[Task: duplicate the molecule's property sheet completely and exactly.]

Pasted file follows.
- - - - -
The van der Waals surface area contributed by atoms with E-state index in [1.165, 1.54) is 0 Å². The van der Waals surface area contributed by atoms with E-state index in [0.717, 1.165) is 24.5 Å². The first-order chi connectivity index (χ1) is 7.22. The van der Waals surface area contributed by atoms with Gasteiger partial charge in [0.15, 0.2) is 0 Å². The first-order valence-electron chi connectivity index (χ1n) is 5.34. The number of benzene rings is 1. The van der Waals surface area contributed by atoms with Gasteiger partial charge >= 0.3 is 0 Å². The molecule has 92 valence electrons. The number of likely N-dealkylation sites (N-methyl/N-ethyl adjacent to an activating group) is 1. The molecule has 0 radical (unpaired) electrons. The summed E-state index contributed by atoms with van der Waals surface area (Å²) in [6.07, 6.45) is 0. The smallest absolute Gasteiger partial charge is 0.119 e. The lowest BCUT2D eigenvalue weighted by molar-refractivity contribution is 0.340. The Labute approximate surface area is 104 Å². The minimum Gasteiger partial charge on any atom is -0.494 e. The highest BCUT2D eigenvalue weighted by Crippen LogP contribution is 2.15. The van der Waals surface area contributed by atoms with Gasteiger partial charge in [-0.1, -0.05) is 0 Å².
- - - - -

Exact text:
The van der Waals surface area contributed by atoms with E-state index in [1.165, 1.54) is 0 Å². The van der Waals surface area contributed by atoms with E-state index in [0.717, 1.165) is 24.5 Å². The first-order chi connectivity index (χ1) is 7.22. The van der Waals surface area contributed by atoms with Gasteiger partial charge in [0.15, 0.2) is 0 Å². The first-order valence-electron chi connectivity index (χ1n) is 5.34. The number of benzene rings is 1. The van der Waals surface area contributed by atoms with Gasteiger partial charge >= 0.3 is 0 Å². The molecule has 92 valence electrons. The number of likely N-dealkylation sites (N-methyl/N-ethyl adjacent to an activating group) is 1. The molecule has 0 radical (unpaired) electrons. The summed E-state index contributed by atoms with van der Waals surface area (Å²) in [6.07, 6.45) is 0. The smallest absolute Gasteiger partial charge is 0.119 e. The lowest BCUT2D eigenvalue weighted by molar-refractivity contribution is 0.340. The Labute approximate surface area is 104 Å². The minimum Gasteiger partial charge on any atom is -0.494 e. The highest BCUT2D eigenvalue weighted by Crippen LogP contribution is 2.15. The van der Waals surface area contributed by atoms with Gasteiger partial charge in [-0.1, -0.05) is 0 Å².